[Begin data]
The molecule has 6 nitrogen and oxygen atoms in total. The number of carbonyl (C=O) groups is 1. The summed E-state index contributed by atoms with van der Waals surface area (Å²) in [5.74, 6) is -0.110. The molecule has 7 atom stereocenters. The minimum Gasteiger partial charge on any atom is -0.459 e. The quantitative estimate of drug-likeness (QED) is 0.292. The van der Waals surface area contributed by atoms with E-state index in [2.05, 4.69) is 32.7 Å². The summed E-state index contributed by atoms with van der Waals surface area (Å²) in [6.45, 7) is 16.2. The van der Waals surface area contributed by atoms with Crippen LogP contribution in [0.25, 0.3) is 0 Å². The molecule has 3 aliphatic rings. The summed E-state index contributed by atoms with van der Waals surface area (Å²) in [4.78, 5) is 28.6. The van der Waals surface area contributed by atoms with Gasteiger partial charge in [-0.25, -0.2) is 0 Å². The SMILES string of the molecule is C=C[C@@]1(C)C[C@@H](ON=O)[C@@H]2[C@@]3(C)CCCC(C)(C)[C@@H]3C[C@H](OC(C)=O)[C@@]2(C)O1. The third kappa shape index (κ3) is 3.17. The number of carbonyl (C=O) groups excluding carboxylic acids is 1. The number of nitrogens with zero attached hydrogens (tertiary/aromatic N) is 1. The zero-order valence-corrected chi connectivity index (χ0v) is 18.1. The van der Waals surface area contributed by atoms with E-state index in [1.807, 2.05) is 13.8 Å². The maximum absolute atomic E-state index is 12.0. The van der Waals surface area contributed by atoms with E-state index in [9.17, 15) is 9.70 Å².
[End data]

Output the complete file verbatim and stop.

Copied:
The molecule has 6 nitrogen and oxygen atoms in total. The number of carbonyl (C=O) groups is 1. The summed E-state index contributed by atoms with van der Waals surface area (Å²) in [5.74, 6) is -0.110. The molecule has 7 atom stereocenters. The minimum Gasteiger partial charge on any atom is -0.459 e. The quantitative estimate of drug-likeness (QED) is 0.292. The van der Waals surface area contributed by atoms with E-state index in [2.05, 4.69) is 32.7 Å². The summed E-state index contributed by atoms with van der Waals surface area (Å²) in [6.45, 7) is 16.2. The van der Waals surface area contributed by atoms with Crippen LogP contribution in [0.25, 0.3) is 0 Å². The molecule has 3 aliphatic rings. The summed E-state index contributed by atoms with van der Waals surface area (Å²) in [4.78, 5) is 28.6. The van der Waals surface area contributed by atoms with Gasteiger partial charge in [-0.25, -0.2) is 0 Å². The SMILES string of the molecule is C=C[C@@]1(C)C[C@@H](ON=O)[C@@H]2[C@@]3(C)CCCC(C)(C)[C@@H]3C[C@H](OC(C)=O)[C@@]2(C)O1. The third kappa shape index (κ3) is 3.17. The number of carbonyl (C=O) groups excluding carboxylic acids is 1. The number of nitrogens with zero attached hydrogens (tertiary/aromatic N) is 1. The zero-order valence-corrected chi connectivity index (χ0v) is 18.1. The van der Waals surface area contributed by atoms with E-state index in [1.807, 2.05) is 13.8 Å². The maximum absolute atomic E-state index is 12.0. The van der Waals surface area contributed by atoms with E-state index in [9.17, 15) is 9.70 Å².